Of course, a lot of the time theatre is simply seen as light entertainment and making people laugh. Take the show I’m directing now, Death & Taxe$ by New Zealand writer April Phillips. It’s a comedy, but always – and with a good writer especially – you will find themes that go deeper. You might have a character that appears one dimensional, but I will always challenge actors to look into why that person is that way. It’s the same in real life. You can write people off – you can say this or that person is shallow or weak. But this is a mistake. Everybody’s lived a life and has a story to tell, and has something to say to us.
One of my stories is getting married to my second husband, Gavin Lewis, in 2010. We didn’t say a word about it, but organised a big party in our garden in Albany. We invited along a friend who is a wedding celebrant. Midway through the party, she went ding-ding-ding on her glass and said she had a bit of news. “Sally and Gavin are getting engaged.” Everybody was shouting “hooray, hooray” and toasting us with Champagne. But minutes later the celebrant went ding-ding-ding on her glass again. “I’m sorry,” she said, “the engagement’s off”. There was a horrified silence. “Sally and Gavin are getting married!” A lot of jaws dropped and had to be picked up off the ground. It’s still being talked about 10 years later.
Later that year, I appeared with Gavin in another April Phillips play, STiFF. I played a prostitute who inherits a funeral parlour from a father she has never met. Gavin played a transvestite cleaner called Delilah. It was a very silly premise, but gosh it was fun. Mind you, Gavin is a terrible practical joker. During the play, I’m convinced my father is a black jazz musician, but I get to open his coffin and discover he is, in fact, white. On the last night, Gavin inserted a dummy into the coffin with a black and white minstrel face. I had to deliver the line “Oh, he’s white.” to a black man staring right back at me. I very nearly lost it.
Gavin and I moved to Whangaripo in 2013. We bought a property with 20 acres of bush close to Mount Tamahunga. It’s a very special area and we like the idea of being part of taking care of the bush. I would love Tamahunga to become something like the inland island Sanctuary Mountain Maungatautari down in the Waikato. They have taken an isolated mountain in the middle of farmland and encircled it with predator-proof fencing. The whole community looks after the fence and all kinds of native birds flourish there. If I ever won Lotto, I’d like to invest in something like that.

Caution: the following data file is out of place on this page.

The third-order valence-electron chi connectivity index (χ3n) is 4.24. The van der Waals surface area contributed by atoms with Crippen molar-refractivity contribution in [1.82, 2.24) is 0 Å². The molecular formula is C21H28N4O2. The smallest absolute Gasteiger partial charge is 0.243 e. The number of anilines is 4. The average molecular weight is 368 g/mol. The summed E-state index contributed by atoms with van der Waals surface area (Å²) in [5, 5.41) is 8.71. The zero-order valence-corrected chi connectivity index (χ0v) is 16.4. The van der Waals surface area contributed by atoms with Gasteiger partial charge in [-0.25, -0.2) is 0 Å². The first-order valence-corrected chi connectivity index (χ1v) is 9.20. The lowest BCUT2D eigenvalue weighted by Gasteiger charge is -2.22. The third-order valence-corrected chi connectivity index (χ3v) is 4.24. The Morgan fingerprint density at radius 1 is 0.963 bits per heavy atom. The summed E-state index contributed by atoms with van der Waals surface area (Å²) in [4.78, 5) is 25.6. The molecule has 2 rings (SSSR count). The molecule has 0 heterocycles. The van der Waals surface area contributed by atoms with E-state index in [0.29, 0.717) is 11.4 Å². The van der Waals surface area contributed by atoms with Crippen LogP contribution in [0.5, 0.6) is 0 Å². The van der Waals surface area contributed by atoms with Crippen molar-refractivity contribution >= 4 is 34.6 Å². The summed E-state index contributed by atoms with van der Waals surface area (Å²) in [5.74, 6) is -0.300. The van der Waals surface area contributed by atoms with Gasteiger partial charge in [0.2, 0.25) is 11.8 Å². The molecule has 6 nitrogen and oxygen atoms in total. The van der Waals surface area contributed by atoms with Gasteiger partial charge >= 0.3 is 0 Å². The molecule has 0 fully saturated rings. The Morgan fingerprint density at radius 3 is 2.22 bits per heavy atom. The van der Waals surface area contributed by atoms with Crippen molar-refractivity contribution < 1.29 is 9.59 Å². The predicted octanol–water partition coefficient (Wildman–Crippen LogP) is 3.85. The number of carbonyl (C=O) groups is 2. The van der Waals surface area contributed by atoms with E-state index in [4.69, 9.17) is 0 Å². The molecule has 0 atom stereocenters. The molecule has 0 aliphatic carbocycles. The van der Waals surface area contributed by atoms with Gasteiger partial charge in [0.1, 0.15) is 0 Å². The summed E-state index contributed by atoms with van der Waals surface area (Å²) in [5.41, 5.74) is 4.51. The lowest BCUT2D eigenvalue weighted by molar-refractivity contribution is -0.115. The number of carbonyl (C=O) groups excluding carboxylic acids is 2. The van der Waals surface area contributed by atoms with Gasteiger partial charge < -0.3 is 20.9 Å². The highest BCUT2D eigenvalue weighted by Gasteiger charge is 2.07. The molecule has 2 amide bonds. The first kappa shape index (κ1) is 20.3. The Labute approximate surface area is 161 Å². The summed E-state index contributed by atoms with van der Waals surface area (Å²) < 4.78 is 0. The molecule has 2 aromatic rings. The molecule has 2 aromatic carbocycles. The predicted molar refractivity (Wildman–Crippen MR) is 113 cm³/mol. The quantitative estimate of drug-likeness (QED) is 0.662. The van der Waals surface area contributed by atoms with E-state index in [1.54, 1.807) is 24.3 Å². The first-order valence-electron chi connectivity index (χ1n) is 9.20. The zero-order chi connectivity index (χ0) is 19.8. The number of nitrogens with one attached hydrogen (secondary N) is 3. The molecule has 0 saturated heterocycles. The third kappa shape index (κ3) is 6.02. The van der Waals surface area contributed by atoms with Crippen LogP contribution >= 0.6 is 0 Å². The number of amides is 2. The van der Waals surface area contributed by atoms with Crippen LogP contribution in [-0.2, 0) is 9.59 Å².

We joined the Warkworth Theatre Group when we came up here. It had been inactive for years while the Warkworth Town Hall was renovated. Once the hall opened, I was again able to play opposite Gavin in Snip, yet another April Phillips play. It was the first time the group had been able to put on a show there since 2011. Currently, I’m acting secretary and am pleased to say it’s doing really well. When you have got a committee with over 10 people on it turning up to every meeting, and when you ask people to help with production and 14 turn up to the first production meeting, you know you have a healthy group. The financial membership is growing and so too are the audiences. If we can build a loyal audience with shows like ’Allo ’Allo, it will perhaps give us the opportunity to encourage them along to more experimental work in the future.
Why come to live theatre rather than, say, watch a film? Well, every audience we play in front of has a different quality to it. If you have 100 people laughing along, the play will flow differently than if there is only one person sitting in the audience. The audience is part of the energy of each production and that’s the joy of being in the audience to a certain extent. You help create that energy. You just can’t do that with film.